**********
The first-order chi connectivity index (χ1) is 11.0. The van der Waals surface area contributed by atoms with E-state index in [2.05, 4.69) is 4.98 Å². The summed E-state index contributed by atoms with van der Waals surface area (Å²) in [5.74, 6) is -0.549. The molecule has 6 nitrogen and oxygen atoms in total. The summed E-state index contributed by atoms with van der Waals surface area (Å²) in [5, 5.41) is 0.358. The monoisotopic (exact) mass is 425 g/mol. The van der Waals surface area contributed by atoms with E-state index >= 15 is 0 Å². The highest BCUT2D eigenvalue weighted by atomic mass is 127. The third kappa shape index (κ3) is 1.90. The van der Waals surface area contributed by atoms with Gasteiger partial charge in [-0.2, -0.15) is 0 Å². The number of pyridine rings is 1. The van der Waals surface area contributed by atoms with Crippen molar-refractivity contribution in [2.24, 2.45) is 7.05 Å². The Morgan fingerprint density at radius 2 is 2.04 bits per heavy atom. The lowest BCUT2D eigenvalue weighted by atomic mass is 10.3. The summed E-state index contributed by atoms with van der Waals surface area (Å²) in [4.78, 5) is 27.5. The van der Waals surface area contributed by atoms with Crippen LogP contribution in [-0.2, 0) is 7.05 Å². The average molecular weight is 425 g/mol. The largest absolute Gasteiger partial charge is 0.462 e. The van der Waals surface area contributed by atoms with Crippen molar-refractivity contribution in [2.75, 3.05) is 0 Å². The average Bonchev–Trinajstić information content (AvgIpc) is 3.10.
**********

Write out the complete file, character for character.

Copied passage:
The first-order chi connectivity index (χ1) is 11.0. The van der Waals surface area contributed by atoms with E-state index in [2.05, 4.69) is 4.98 Å². The summed E-state index contributed by atoms with van der Waals surface area (Å²) in [5.74, 6) is -0.549. The molecule has 6 nitrogen and oxygen atoms in total. The summed E-state index contributed by atoms with van der Waals surface area (Å²) in [5, 5.41) is 0.358. The monoisotopic (exact) mass is 425 g/mol. The van der Waals surface area contributed by atoms with E-state index >= 15 is 0 Å². The highest BCUT2D eigenvalue weighted by atomic mass is 127. The third kappa shape index (κ3) is 1.90. The van der Waals surface area contributed by atoms with Gasteiger partial charge in [-0.2, -0.15) is 0 Å². The number of pyridine rings is 1. The van der Waals surface area contributed by atoms with Crippen molar-refractivity contribution in [2.24, 2.45) is 7.05 Å². The Morgan fingerprint density at radius 2 is 2.04 bits per heavy atom. The lowest BCUT2D eigenvalue weighted by atomic mass is 10.3. The summed E-state index contributed by atoms with van der Waals surface area (Å²) in [4.78, 5) is 27.5. The van der Waals surface area contributed by atoms with Crippen LogP contribution in [-0.2, 0) is 7.05 Å². The average molecular weight is 425 g/mol. The largest absolute Gasteiger partial charge is 0.462 e. The van der Waals surface area contributed by atoms with Crippen molar-refractivity contribution in [2.75, 3.05) is 0 Å². The average Bonchev–Trinajstić information content (AvgIpc) is 3.10.